In the Defense of Edwin Jackson


When Edwin Jackson was signed in 2012, it was thought he’d be used as trade bait.  His journeyman career gave him ample experience around the league, and his willingness to follow the money made him a valuable asset.

When Jackson signed a four-year, $52 million deal, few around the league batted an eye.  At this time, the Cubs were in the business of signing players to team-friendly deals and hoping they could pitch their way out. This in return would help them acquire quality prospects.

The results have been mixed and that’s putting it optimistically.  Jackson is the highest paid player on the Cubs, and he’s the worst pitcher in the rotation, based on WAR.

In 2013, Jackson put up a well below average 8-18 record, with a 4.98 ERA.  He, along with Michael Bowden set a Cubs record for wild pitches in an inning. Strangely enough, Edwin had his second best FIP at 3.79, which is average, but it’s worth mentioning.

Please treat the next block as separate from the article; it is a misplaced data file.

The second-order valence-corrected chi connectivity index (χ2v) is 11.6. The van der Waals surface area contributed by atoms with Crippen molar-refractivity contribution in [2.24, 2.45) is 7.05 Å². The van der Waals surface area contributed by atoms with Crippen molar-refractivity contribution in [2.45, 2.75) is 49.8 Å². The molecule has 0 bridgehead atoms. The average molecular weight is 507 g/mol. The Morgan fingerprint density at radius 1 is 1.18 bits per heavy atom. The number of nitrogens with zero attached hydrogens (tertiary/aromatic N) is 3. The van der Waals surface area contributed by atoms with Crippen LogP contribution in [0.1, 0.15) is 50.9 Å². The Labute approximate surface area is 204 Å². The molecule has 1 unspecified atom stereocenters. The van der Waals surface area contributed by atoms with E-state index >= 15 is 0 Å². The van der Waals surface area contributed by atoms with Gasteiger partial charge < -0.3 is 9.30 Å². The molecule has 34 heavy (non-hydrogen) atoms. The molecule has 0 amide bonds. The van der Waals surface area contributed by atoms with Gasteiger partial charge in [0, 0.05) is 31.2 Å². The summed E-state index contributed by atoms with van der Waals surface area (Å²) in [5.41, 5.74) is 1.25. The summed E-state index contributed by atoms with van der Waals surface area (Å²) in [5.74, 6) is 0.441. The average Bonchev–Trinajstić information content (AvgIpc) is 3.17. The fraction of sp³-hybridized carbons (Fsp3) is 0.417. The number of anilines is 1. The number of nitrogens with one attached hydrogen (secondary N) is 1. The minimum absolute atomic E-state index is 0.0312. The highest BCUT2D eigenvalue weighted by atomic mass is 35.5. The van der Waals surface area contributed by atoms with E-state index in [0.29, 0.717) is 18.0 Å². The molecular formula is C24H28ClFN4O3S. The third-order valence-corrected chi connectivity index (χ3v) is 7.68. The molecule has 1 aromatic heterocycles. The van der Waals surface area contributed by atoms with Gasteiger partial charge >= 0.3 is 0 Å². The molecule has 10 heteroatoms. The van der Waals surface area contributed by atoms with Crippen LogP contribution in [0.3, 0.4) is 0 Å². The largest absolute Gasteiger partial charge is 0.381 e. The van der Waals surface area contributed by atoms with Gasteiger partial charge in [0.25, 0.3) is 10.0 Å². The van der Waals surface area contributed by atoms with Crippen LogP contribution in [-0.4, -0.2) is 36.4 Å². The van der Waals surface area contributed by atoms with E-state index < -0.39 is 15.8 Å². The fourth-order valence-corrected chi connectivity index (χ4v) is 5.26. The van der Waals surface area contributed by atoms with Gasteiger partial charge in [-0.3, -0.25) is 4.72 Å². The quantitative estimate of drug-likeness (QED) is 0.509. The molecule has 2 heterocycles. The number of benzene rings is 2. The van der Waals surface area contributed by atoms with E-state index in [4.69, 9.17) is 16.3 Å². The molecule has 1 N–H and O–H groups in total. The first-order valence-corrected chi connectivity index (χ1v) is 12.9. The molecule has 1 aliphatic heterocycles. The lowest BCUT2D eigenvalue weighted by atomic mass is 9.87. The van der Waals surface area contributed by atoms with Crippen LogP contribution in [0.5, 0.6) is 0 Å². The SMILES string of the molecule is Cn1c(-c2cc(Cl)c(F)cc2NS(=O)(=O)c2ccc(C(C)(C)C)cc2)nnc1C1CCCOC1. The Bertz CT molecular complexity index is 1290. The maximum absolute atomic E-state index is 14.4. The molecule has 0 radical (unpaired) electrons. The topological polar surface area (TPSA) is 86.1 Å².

Not surprisingly, the Cubs didn’t find a buyer for Jackson at the deadline and they had no choice but to keep him going into the 2014 campaign. Theo Epstein and Jed Hoyer, both high believers in FIP, both felt that EJ could rebound in 2014.

For the most part Jackson has regressed. His win-to-starts ratio is down (From 8:31 to 6:25), his walks and his home runs per 9 innings are both up. Also alarming is the rise found from ERA and FIP. However, his K/9 rate is the highest it’s been in his career, and his abnormally high .346 BABIP suggests that Jackson could be simply unlucky.  Once again, it seems that Jackson is a victim of circumstance, and the Cubs still haven’t found any teams to take the 31 year old off their hands.

So yes the Cubs have failed to fill the objective they set out to do when the signed Jackson and trade him. However, it seems that everything has been out of Chicago’s control. Edwin put up mostly subpar numbers in 2013, but his FIP was stellar. This year his K/9 rates are up, but he’s still struggling. Unlike other trade bait that the Cubs have signed, Jackson hasn’t panned out accordingly.

With two years left on his contract, it remains to be seen whether the Cubs can find a suitable home for Jackson. At this point the Cubs would probably be content just getting Jackson off the books. While he isn’t at Alfonso Soriano type money levels, the Cubs are certainly trying to ship Edwin Jackson for anything they can get.